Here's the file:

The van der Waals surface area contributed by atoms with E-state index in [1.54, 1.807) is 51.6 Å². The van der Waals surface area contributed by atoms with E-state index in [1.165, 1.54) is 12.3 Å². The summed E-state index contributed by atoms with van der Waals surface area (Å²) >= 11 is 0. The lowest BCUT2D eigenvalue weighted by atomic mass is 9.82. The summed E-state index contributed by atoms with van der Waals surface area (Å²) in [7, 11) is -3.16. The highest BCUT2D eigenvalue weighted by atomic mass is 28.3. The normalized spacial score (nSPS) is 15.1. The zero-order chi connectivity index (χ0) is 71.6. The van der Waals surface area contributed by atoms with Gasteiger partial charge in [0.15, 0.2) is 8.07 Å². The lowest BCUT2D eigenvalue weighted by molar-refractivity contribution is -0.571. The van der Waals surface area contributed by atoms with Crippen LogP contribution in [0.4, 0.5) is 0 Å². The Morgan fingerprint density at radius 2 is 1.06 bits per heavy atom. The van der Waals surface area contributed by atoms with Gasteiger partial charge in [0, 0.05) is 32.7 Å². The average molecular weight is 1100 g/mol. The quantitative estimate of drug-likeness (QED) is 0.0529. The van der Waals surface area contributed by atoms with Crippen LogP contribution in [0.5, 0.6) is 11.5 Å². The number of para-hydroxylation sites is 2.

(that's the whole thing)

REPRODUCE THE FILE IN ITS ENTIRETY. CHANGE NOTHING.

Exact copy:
The van der Waals surface area contributed by atoms with E-state index in [1.54, 1.807) is 51.6 Å². The van der Waals surface area contributed by atoms with E-state index in [1.165, 1.54) is 12.3 Å². The summed E-state index contributed by atoms with van der Waals surface area (Å²) >= 11 is 0. The lowest BCUT2D eigenvalue weighted by atomic mass is 9.82. The summed E-state index contributed by atoms with van der Waals surface area (Å²) in [7, 11) is -3.16. The highest BCUT2D eigenvalue weighted by atomic mass is 28.3. The normalized spacial score (nSPS) is 15.1. The zero-order chi connectivity index (χ0) is 71.6. The van der Waals surface area contributed by atoms with Gasteiger partial charge in [0.15, 0.2) is 8.07 Å². The lowest BCUT2D eigenvalue weighted by molar-refractivity contribution is -0.571. The van der Waals surface area contributed by atoms with Crippen LogP contribution in [0.4, 0.5) is 0 Å². The Morgan fingerprint density at radius 2 is 1.06 bits per heavy atom. The van der Waals surface area contributed by atoms with Gasteiger partial charge in [0, 0.05) is 32.7 Å². The average molecular weight is 1100 g/mol. The quantitative estimate of drug-likeness (QED) is 0.0529. The van der Waals surface area contributed by atoms with Crippen LogP contribution in [0.5, 0.6) is 11.5 Å². The number of para-hydroxylation sites is 2.